January, for me, is a very busy time with dealers gearing up for the coming season and new retailers going into their first season. I get a lot of phone calls and inquiries for assistance. Dealers ask how much space they need for apparel, what color to paint the store, how much to spend on lighting, where to find mannequins, etc. And I find one common issue: there are many great ideas and visions but little knowhow of how to execute ideas into an action plan, combined with greatly underestimating the costs and time the execution takes.
Our world has moved from its simpler and organic origins. The first dealerships (1900s-60s) were located in garages or attached to the front of old houses. Then dealerships evolved to cinderblock buildings (1960s-70s) with basic elements and poor lighting. The ‘80s brought a more tarted-up look with painted race stripes in OEM brands colors, and the ‘90s saw grey slat walls and, again, poor lighting. In most instances, decorating was completed by the owner and the mechanics over a weekend with some beer. In 2012, some of you still think that over a couple of weekends and some beer you can paint a ceiling black, stain the concrete floors put in some TVs, and ta-da, you have a new store!
That’s great if you used to be a contractor or handyman and have the experience that goes with all the issues that can hold your plans back, but here is a list of things you may not have considered:
- City codes – With signage, electricity, windows, doors and much more, always check codes! The fire department has to approve sprinklers to exits.
- Back stockroom – Have enough room for products that shouldn’t be on display. Most stores underestimate this space.
- Shipping and receiving space – This is needed, so no shipping and receiving is done on the show floor.
- Bathrooms away from the showroom, product and customers – I hate to shop and hear the toilet flushing and smell what comes out the door with the person using it.
- Lighting walls – 92 percent of retailers are under lit, meaning it’s too dark, and the walls with product usually have little or no light on them, so product is not seen well.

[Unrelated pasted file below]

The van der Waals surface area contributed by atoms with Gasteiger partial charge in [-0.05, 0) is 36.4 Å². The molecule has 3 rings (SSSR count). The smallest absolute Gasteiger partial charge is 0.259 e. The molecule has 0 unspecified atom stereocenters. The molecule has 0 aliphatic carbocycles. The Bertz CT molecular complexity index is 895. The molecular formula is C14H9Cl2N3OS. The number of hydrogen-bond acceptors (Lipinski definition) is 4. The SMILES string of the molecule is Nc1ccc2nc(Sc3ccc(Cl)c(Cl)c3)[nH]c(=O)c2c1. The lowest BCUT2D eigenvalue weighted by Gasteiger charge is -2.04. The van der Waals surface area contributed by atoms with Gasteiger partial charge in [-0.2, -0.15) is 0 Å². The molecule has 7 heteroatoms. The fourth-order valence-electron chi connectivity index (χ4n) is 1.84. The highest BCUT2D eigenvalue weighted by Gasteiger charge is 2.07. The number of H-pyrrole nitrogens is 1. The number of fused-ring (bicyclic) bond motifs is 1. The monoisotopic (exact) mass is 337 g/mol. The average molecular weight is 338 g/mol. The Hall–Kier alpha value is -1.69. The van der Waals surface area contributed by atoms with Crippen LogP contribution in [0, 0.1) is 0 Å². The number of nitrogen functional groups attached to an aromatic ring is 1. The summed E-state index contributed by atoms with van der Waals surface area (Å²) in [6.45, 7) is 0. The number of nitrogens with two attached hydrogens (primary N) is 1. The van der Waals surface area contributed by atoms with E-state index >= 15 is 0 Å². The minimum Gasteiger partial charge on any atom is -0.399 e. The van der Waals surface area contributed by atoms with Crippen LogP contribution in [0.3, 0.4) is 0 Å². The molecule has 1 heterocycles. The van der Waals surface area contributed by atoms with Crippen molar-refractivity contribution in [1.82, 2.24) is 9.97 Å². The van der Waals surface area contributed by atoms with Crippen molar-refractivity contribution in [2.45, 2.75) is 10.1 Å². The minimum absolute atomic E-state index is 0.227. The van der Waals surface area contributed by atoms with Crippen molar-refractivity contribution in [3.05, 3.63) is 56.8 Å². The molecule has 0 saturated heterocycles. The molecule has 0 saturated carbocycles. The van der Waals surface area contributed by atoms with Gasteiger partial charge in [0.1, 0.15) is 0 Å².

- Counters – Counters can be too large or too small and some have showcases that aren’t used properly.
- Too many TVs or TVs that serve no purpose to sell product – Why install them? It’s a cost, so what’s the return?
- Ceiling color – Black ceilings are terrible! Is your store going to be a nightclub or retail establishment? You need to double the light with black ceilings, and they show all the dust.
- Flooring – Find flooring that you can maintain and keep clean for the next 5-10 years.
- Planning fixture and display needs – Usually PG&A departments get what’s left over from sales. It’s 2012, and PG&A has been an underestimated profit center. Make sure you plan for this.
- Costs – Buying paint, flooring, lighting, counters, wiring, plumbing materials, firewalls, blacktop, windows, security systems and fixtures can lead to more than a couple trips to a store. You may need professionals to perform the work as well.
This a time of the year when you put together a strong retail playbook of what you’re going to sell, how much you’re going to stock, where you are going to display it and how you’re going to get your message out to customers. But, to take on a major remodel starting now to be ready in April means you have to have all the details worked out now for the project to start.
Make sure you have a plan, not just a vision. Put together a budget to work from. Some just need some fresh paint (every five to eight years), flooring, deep cleaning and removal of old furnishings that make the store look dated or worn. Others have simply grown and need a better space; this requires professional planning using an architect or a retail interior designer. In any case, don’t try to do this all yourself. The reason you’re in business is that people need your expertise, and that is providing play vehicles and all that goes with that, not interior decorating and construction management. It’s not as costly as you think to employ a professional to design your space. It likely will help you keep your costs on target.
Jennifer Robison’s career began in 1987 when she served as a service writer/parts sales for a high-end import auto dealer before becoming one of the first generation of Harley-Davidson Motorclothes managers at a Northwest dealership (1991-2000). From 2002 on, Jennifer has been with Tucker Rocky Distributing. ennifer has educated the Tucker Rocky sales force and dealers about the powersports apparel business and powersports retailing. Jennifer’s expertise is in powersport retailing, merchandising and display, promotions and in-store marketing. She has lectured and written about powersports retailing and continues to perform dealer educational workshops and seminars across the United States.
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Copyright 2012 Powersports Business